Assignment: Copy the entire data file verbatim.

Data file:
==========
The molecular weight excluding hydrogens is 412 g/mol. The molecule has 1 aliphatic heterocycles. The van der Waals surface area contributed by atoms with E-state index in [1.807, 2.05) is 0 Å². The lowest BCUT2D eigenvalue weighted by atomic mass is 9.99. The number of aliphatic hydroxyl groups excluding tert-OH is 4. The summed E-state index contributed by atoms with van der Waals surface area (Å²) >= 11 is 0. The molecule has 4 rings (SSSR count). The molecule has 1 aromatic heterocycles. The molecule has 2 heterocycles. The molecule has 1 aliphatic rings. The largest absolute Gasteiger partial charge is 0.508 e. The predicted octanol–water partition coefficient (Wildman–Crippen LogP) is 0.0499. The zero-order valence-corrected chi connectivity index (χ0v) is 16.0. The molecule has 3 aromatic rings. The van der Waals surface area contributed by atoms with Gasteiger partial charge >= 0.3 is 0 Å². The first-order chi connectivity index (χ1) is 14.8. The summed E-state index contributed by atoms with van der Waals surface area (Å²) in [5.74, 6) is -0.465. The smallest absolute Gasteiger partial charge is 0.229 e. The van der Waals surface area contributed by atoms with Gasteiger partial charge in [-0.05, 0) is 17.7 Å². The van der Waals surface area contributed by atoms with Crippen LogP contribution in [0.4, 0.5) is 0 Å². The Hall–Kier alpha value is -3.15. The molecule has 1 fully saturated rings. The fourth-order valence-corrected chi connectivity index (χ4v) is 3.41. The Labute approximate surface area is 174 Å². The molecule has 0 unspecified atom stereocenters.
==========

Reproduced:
The molecular weight excluding hydrogens is 412 g/mol. The molecule has 1 aliphatic heterocycles. The van der Waals surface area contributed by atoms with E-state index in [1.807, 2.05) is 0 Å². The lowest BCUT2D eigenvalue weighted by atomic mass is 9.99. The number of aliphatic hydroxyl groups excluding tert-OH is 4. The summed E-state index contributed by atoms with van der Waals surface area (Å²) >= 11 is 0. The molecule has 4 rings (SSSR count). The molecule has 1 aromatic heterocycles. The molecule has 2 heterocycles. The molecule has 1 aliphatic rings. The largest absolute Gasteiger partial charge is 0.508 e. The predicted octanol–water partition coefficient (Wildman–Crippen LogP) is 0.0499. The zero-order valence-corrected chi connectivity index (χ0v) is 16.0. The molecule has 3 aromatic rings. The van der Waals surface area contributed by atoms with Gasteiger partial charge >= 0.3 is 0 Å². The first-order chi connectivity index (χ1) is 14.8. The summed E-state index contributed by atoms with van der Waals surface area (Å²) in [5.74, 6) is -0.465. The smallest absolute Gasteiger partial charge is 0.229 e. The van der Waals surface area contributed by atoms with Gasteiger partial charge in [-0.05, 0) is 17.7 Å². The van der Waals surface area contributed by atoms with Crippen LogP contribution in [0.4, 0.5) is 0 Å². The Hall–Kier alpha value is -3.15. The molecule has 1 fully saturated rings. The fourth-order valence-corrected chi connectivity index (χ4v) is 3.41. The Labute approximate surface area is 174 Å². The molecule has 0 unspecified atom stereocenters.